As a faculty member at U of T I am blessed with a university that champions research. One of its many pluses is its academic community, both departmentally and across the university. Linguistics is a broad discipline, but my department encourages a spirit of interface and connection in our mutual quest to understand the intricacies of human language. The Linguistics Review Panel (our secret name for monthy faculty get-togethers in the Faculty Club Pub) is a source of commiseration and camaraderie. The Athletics Centre where I work out and socialize is a great leveler of people, bringing people together across disciplines and walks of life— faculty, administrators retirees and students. At my college (Trinity), I go to Evensong, High Table or late afternoon tea and I never know whom I may meet up with or what new insights will be shared. In committees I participate and learn how the university works and notice the shakers and movers. Sometimes really important decisions get made and I feel proud to be a part of it.

U of T is an expansive and complex institution — some say it is like Canada, with big provinces like Ontario and small places like Prince Edward Island. But this means there is always something new to discover.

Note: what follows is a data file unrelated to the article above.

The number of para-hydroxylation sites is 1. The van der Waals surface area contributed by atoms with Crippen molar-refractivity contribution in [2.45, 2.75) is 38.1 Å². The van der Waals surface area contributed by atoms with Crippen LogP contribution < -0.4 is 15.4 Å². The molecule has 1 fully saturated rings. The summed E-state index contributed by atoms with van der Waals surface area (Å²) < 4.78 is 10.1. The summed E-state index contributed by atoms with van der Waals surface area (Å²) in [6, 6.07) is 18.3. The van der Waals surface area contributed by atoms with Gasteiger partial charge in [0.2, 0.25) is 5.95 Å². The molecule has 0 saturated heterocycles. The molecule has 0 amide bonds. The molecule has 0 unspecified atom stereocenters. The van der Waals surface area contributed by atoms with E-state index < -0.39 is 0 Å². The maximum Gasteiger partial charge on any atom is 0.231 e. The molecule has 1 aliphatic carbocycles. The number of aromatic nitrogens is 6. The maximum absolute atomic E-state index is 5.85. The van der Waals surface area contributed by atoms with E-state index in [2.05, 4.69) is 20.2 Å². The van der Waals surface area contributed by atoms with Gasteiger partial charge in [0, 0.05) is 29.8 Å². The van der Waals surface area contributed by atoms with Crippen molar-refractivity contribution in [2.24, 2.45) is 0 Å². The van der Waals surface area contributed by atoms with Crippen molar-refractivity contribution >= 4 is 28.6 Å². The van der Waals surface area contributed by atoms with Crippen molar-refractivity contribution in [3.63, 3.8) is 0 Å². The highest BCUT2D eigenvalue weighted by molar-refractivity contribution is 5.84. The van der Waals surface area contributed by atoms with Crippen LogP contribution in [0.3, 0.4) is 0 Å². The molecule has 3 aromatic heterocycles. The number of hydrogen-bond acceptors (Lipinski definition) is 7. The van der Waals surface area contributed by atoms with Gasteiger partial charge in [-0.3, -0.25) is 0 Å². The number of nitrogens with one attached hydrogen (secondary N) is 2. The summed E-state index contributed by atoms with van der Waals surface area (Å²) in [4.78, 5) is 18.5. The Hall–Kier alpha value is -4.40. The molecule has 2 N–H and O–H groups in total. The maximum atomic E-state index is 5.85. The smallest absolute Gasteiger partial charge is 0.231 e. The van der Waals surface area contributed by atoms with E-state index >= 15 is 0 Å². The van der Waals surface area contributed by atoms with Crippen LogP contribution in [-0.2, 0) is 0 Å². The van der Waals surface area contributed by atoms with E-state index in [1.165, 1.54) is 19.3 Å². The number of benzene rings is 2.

What advice would you give to a student just starting out in this field?

In my research and my teaching, in my fieldwork in small communities far away and with outreach activities in Toronto, I am always keen to inspire wonder and interest in language. Because language is all around us the fodder for a “linguistic detective” is everywhere. It is always possible to make a connection between my research and a person’s experience. 

With students, my goal is to reveal what is there to be seen (i.e. what you know that you don’t know you know), and to give them the tools (i.e. methodology) to make sense of it (i.e. analysis), and to understand it (i.e. interpretation). Then, they can soar. My advice: always be attentive to what is around you because it might turn out to be the source of rich discovery. When you find something you love to do, stick with it. Put yourself in a position to receive. Find people whose work inspires you and learn as much as you can from them.

Of course you can never quite anticipate is how difficult academic research is. You must work hard. But embrace the opportunities to have fun in the process! Finally, listen to your curiosity and let it guide you.

April 08, 2013